Nominalization and Possession in Formosan Languages
Doctor of Philosophy
This dissertation investigates nominalization and possession in Formosan languages from a functional-typological perspective, where nominalization is a metonymic process of creating denoting expressions. Two types of nominalization are each the topic of the two primary parts of this study. Verbal-based nominalization characterizes a nominal in terms of a salient event and the nominal denotes that event as a whole (event nominalization) or participants in it (argument nominalization). Nominal-based nominalization produces a nominal with respect to a salient entity such that denotations of the former bear crucial relevance to the latter. Special attention is paid to nominalizations lacking a lexical status, covering constructions traditionally called relativization and possession. In almost all Formosan languages, the semantic role of an argument nominalization is determined by a small set of affixes on a morpho-lexical class of Focus-words. Conservative languages demonstrate up to four grammatical categories of Focus-words, marked by two broad sets of affixes (Set I and II) reconstructible in the Proto-Austronesian (PAn) period. Focus-words with Set II predominantly have both predicate and argument functions, which has been explained in terms of a historical reanalysis whereby erstwhile nominalizations were reinterpreted as default verbs, thus marginalizing the use of those with Set I, which are considered verbal throughout the Austronesian history. However, it is argued that Focus-words with both Set I and II can equally constitute argument nominalizations, both subject to the same grammatical restrictions, be it within or across languages. The new analysis suggests PAn was a language employing the gap strategy for argument nominalizations, thus rendering superfluous the question of how or when the nominalization-into-verb reanalysis took place. The second part explores possessive NPs, and identifies three structural types that are constructionally and paradigmatically defined. The literature shows vigorous interest in the possessor-possessum syngtam, but generally overlooks phrases including the possessor but denoting the possessum instead (called possessive substantives). Possessive substantives in Formosan are important because they expose different syntactic functions of so-called genitive markers across languages even when cognate forms are involved. Moreover, distributions of cognate forms across the three types reveal clues to their possible historical developments.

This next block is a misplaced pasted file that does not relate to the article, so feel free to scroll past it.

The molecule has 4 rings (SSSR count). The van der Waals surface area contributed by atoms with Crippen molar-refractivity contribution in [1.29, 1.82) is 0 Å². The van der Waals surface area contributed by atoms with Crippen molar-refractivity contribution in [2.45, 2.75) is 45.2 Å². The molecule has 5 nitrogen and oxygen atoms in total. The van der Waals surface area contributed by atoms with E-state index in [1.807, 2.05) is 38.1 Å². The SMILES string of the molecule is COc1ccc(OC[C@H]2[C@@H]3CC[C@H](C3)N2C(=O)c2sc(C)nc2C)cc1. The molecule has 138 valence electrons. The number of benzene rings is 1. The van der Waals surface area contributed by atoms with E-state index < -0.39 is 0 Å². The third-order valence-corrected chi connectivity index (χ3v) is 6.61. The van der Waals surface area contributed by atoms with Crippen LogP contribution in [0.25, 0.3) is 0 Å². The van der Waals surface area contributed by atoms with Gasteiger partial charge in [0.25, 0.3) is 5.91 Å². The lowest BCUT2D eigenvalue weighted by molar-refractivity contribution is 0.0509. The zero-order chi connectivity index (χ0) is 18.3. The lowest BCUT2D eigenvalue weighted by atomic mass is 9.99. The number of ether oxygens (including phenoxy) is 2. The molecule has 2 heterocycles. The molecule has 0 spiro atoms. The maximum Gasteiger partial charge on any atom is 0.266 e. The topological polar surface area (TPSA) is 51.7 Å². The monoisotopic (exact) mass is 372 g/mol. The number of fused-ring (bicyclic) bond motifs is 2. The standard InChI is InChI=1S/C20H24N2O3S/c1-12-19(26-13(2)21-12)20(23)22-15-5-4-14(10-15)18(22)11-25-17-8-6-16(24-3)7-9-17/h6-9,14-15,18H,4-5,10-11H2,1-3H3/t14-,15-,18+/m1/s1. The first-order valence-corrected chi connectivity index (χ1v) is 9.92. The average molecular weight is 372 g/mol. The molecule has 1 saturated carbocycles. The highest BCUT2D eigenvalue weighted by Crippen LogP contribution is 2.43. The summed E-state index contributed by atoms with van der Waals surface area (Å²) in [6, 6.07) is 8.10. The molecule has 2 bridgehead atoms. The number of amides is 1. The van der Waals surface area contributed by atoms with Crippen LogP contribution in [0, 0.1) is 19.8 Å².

nominal phrase relative clauses typology historical linguistics personal pronouns languages of Taiwan